JC Stucco and Stone Inc. facing $235,700 in proposed penalties

climbing scaffoldMasonry contractor JC Stucco and Stone Inc. has been cited for three willful and three repeat safety violations. OSHA’s March 2014 inspection was initiated in response to a referral by the Philadelphia Department of Licenses and Inspections due to an imminent threat to worker health and safety at the site. The investigation found workers were exposed to fall hazards while applying stucco to the exterior of a residential construction site in Philadelphia. The proposed penalties total $235,700.

“This employer was placed in OSHA’s Severe Violator Enforcement Program in 2011 after multiple instances of repeated, high-gravity violations,” said Nicholas DeJesse, director of OSHA’s Philadelphia Area Office. “By refusing to provide the proper fall protection, this company is putting workers’ lives at risk. Falls are the leading cause of death in construction. Protecting workers from fall hazards must be a priority.”

The willful violations, carrying a $200,500 penalty, were cited for the company’s failure to use scaffolding with adequate bracing to prevent tipping or collapse and to provide fall protection for employees working up to a height of 32 feet. According to the Bureau of Labor Statistics, falls to lower levels accounted for 11 percent of all worker fatalities suffered in the Philadelphia area during 2012, the most recent year with available data. A willful violation is one committed with intentional, knowing or voluntary disregard for the law’s requirements, or with plain indifference to worker safety and health.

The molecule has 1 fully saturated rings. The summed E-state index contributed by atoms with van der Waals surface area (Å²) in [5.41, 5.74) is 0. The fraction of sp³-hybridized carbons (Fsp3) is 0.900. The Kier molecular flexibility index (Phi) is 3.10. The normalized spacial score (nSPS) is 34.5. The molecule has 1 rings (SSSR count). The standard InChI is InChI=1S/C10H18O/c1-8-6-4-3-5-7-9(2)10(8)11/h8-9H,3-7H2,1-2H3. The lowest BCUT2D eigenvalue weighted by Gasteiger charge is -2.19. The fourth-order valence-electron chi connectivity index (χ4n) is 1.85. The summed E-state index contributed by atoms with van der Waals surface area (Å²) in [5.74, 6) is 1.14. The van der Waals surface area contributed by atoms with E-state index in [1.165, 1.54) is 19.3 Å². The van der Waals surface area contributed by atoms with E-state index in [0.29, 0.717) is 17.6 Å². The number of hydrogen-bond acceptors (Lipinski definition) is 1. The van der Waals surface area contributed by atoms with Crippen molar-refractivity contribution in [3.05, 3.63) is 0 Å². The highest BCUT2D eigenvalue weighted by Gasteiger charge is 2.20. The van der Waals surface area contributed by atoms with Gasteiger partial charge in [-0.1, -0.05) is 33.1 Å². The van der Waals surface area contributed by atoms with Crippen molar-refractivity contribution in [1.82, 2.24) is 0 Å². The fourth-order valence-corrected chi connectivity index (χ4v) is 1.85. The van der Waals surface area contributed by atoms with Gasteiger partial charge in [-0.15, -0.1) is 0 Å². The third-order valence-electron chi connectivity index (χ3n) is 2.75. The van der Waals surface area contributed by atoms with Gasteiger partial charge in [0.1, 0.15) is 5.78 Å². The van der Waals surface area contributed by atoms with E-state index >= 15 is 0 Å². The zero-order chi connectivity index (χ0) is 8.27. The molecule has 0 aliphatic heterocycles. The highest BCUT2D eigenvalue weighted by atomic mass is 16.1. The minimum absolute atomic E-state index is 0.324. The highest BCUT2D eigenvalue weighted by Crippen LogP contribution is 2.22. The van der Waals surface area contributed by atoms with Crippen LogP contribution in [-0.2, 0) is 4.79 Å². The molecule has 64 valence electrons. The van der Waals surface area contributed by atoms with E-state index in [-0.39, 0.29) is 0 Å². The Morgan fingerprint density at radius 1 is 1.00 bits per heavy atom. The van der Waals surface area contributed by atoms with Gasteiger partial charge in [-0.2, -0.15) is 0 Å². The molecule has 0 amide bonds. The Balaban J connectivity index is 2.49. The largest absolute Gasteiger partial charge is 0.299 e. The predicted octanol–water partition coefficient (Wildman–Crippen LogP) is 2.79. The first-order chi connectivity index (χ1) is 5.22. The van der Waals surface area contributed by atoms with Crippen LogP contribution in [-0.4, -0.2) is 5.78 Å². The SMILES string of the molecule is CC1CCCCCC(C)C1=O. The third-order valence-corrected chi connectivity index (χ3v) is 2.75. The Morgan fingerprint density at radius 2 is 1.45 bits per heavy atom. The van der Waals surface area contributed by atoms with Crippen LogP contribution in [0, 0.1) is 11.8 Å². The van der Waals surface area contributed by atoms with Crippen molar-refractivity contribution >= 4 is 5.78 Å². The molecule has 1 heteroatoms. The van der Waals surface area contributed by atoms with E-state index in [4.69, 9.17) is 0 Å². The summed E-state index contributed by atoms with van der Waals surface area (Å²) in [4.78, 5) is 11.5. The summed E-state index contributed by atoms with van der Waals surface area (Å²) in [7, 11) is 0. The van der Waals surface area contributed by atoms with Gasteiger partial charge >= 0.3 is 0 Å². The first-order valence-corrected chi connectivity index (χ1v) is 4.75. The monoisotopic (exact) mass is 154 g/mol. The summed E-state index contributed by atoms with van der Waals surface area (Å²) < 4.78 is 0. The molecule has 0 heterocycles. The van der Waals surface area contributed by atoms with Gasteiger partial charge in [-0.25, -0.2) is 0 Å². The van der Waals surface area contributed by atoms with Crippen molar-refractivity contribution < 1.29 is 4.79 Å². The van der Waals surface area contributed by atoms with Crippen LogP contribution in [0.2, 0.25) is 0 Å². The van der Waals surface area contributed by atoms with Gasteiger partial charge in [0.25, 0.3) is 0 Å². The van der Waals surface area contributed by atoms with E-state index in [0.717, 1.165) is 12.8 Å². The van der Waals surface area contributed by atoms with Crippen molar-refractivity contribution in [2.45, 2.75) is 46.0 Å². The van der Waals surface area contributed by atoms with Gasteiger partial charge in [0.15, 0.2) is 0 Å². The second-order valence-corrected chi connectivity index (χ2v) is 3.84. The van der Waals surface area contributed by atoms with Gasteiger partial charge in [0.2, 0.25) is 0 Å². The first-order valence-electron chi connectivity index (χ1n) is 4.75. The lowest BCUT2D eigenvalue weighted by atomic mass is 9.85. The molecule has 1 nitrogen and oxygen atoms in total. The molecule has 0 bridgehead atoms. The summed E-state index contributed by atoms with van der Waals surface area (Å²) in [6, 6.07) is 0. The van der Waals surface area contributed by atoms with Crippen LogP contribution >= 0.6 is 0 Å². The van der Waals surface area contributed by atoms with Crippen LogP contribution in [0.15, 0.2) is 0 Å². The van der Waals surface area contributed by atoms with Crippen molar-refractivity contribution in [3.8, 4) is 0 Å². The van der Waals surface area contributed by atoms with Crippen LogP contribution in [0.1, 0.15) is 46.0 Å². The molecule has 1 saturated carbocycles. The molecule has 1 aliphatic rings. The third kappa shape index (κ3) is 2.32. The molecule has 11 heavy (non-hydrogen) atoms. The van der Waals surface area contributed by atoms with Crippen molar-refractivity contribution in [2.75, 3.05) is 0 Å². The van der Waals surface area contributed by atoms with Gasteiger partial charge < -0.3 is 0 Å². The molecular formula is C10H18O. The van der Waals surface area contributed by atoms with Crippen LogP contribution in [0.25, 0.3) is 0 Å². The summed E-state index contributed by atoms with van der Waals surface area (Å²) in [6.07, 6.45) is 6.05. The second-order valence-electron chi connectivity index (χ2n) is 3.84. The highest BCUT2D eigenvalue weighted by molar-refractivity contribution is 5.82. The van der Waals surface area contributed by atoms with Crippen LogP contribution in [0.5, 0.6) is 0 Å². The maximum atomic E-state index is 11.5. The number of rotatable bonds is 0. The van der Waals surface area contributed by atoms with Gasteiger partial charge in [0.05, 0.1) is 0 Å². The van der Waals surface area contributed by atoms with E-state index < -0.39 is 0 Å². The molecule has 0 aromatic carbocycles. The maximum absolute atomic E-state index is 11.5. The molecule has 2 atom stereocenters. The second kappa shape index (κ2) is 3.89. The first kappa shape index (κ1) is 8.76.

In addition, the agency issued repeat citations, with a $35,200 penalty, for additional scaffolding hazards, lack of training on fall dangers and the company’s failure to develop and implement a hazard communication program. The company was cited for similar violations in 2011 and 2012.

Citations can be viewed at: http://www.osha.gov/ooc/citations/JCStuccoandStoneCitationPackage965013.pdf.

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Nearly $235K in penalties proposed

iStock_000003526780XSmallSupreme Oil Co.-South was cited for 14 safety and health violations following a March 2014 inspection at the company’s oil production facility Brundidge, Alabama. OSHA initiated the inspection due to a complaint and to complete a follow-up to a previous inspection it conducted in March 2012. Proposed penalties total $234,960. Since 1994, Supreme Oil has undergone 11 OSHA inspections conducted at its Alabama and New Jersey facilities. In 2012, the Alabama facility received citations for eight safety violations.

“Workers continue to be exposed to safety hazards, such as falls, unsafe forklift usage and amputation hazards. I am disappointed to see these violations present after they had been identified during an earlier inspection,” said Joseph Roesler, director of OSHA’s Mobile Area Office. “Companies with more than one facility need to understand that a repeat violation is not just based upon the history of the site where the original violation occurred, and it can be based upon any of their locations covered nationally by federal OSHA. OSHA requires companies to communicate with their facilities corporate wide to ensure hazards are addressed at all locations.”